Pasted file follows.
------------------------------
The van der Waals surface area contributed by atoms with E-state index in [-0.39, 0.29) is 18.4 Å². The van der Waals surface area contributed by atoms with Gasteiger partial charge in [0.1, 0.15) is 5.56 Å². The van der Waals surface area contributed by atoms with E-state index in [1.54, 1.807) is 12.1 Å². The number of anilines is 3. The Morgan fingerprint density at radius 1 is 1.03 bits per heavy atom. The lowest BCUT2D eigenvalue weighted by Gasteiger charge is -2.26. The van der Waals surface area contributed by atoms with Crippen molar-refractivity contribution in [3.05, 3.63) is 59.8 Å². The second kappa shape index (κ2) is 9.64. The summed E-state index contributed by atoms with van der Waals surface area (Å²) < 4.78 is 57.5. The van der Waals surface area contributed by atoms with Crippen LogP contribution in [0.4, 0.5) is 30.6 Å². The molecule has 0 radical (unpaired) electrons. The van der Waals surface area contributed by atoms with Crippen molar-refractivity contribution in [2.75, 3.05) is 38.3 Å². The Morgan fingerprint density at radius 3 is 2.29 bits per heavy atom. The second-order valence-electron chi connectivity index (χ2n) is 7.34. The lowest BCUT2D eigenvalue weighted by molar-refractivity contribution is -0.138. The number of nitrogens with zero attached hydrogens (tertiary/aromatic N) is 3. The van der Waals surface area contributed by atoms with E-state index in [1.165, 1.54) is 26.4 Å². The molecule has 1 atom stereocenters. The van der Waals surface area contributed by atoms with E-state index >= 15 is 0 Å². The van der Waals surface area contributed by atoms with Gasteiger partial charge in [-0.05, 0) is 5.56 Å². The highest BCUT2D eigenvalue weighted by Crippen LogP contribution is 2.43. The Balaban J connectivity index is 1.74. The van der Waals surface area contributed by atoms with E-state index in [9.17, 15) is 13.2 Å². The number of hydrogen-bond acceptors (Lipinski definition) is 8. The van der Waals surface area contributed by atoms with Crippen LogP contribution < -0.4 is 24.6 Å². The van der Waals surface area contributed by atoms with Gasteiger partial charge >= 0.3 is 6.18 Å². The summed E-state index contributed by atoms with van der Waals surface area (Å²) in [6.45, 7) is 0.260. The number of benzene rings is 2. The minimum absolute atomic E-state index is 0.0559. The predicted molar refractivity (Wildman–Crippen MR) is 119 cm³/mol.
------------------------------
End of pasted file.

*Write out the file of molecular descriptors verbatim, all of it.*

The van der Waals surface area contributed by atoms with E-state index in [-0.39, 0.29) is 18.4 Å². The van der Waals surface area contributed by atoms with Gasteiger partial charge in [0.1, 0.15) is 5.56 Å². The van der Waals surface area contributed by atoms with E-state index in [1.54, 1.807) is 12.1 Å². The number of anilines is 3. The Morgan fingerprint density at radius 1 is 1.03 bits per heavy atom. The lowest BCUT2D eigenvalue weighted by Gasteiger charge is -2.26. The van der Waals surface area contributed by atoms with Crippen molar-refractivity contribution in [3.05, 3.63) is 59.8 Å². The second kappa shape index (κ2) is 9.64. The summed E-state index contributed by atoms with van der Waals surface area (Å²) < 4.78 is 57.5. The van der Waals surface area contributed by atoms with Crippen LogP contribution in [0.4, 0.5) is 30.6 Å². The molecule has 0 radical (unpaired) electrons. The van der Waals surface area contributed by atoms with Crippen molar-refractivity contribution in [2.75, 3.05) is 38.3 Å². The Morgan fingerprint density at radius 3 is 2.29 bits per heavy atom. The second-order valence-electron chi connectivity index (χ2n) is 7.34. The lowest BCUT2D eigenvalue weighted by molar-refractivity contribution is -0.138. The number of nitrogens with zero attached hydrogens (tertiary/aromatic N) is 3. The van der Waals surface area contributed by atoms with E-state index in [1.165, 1.54) is 26.4 Å². The molecule has 1 atom stereocenters. The van der Waals surface area contributed by atoms with E-state index >= 15 is 0 Å². The van der Waals surface area contributed by atoms with Gasteiger partial charge in [-0.05, 0) is 5.56 Å². The highest BCUT2D eigenvalue weighted by Crippen LogP contribution is 2.43. The Balaban J connectivity index is 1.74. The van der Waals surface area contributed by atoms with E-state index in [9.17, 15) is 13.2 Å². The number of hydrogen-bond acceptors (Lipinski definition) is 8. The van der Waals surface area contributed by atoms with Crippen LogP contribution < -0.4 is 24.6 Å². The van der Waals surface area contributed by atoms with Gasteiger partial charge >= 0.3 is 6.18 Å². The summed E-state index contributed by atoms with van der Waals surface area (Å²) in [6.45, 7) is 0.260. The number of benzene rings is 2. The minimum absolute atomic E-state index is 0.0559. The predicted molar refractivity (Wildman–Crippen MR) is 119 cm³/mol.